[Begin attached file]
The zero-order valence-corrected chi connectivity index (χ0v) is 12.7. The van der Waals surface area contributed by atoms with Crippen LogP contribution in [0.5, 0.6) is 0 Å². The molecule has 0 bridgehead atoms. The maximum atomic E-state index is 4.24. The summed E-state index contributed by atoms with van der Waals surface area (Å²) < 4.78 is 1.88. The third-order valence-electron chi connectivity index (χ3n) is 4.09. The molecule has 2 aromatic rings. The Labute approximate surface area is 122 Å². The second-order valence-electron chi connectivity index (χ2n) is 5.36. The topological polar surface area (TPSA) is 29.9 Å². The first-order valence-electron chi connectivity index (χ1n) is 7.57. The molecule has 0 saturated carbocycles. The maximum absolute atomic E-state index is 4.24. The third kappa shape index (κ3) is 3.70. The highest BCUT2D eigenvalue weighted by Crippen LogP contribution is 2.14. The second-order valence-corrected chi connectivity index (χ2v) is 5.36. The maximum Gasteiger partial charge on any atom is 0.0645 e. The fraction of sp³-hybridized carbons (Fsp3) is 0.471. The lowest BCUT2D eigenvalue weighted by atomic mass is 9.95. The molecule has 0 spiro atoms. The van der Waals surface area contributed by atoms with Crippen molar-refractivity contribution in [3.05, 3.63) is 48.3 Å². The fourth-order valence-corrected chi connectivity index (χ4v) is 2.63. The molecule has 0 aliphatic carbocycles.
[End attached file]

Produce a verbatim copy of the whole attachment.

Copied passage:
The zero-order valence-corrected chi connectivity index (χ0v) is 12.7. The van der Waals surface area contributed by atoms with Crippen LogP contribution in [0.5, 0.6) is 0 Å². The molecule has 0 bridgehead atoms. The maximum atomic E-state index is 4.24. The summed E-state index contributed by atoms with van der Waals surface area (Å²) < 4.78 is 1.88. The third-order valence-electron chi connectivity index (χ3n) is 4.09. The molecule has 2 aromatic rings. The Labute approximate surface area is 122 Å². The second-order valence-electron chi connectivity index (χ2n) is 5.36. The topological polar surface area (TPSA) is 29.9 Å². The first-order valence-electron chi connectivity index (χ1n) is 7.57. The molecule has 0 saturated carbocycles. The maximum absolute atomic E-state index is 4.24. The third kappa shape index (κ3) is 3.70. The highest BCUT2D eigenvalue weighted by Crippen LogP contribution is 2.14. The second-order valence-corrected chi connectivity index (χ2v) is 5.36. The maximum Gasteiger partial charge on any atom is 0.0645 e. The fraction of sp³-hybridized carbons (Fsp3) is 0.471. The lowest BCUT2D eigenvalue weighted by atomic mass is 9.95. The molecule has 0 spiro atoms. The van der Waals surface area contributed by atoms with Crippen molar-refractivity contribution in [3.05, 3.63) is 48.3 Å². The fourth-order valence-corrected chi connectivity index (χ4v) is 2.63. The molecule has 0 aliphatic carbocycles.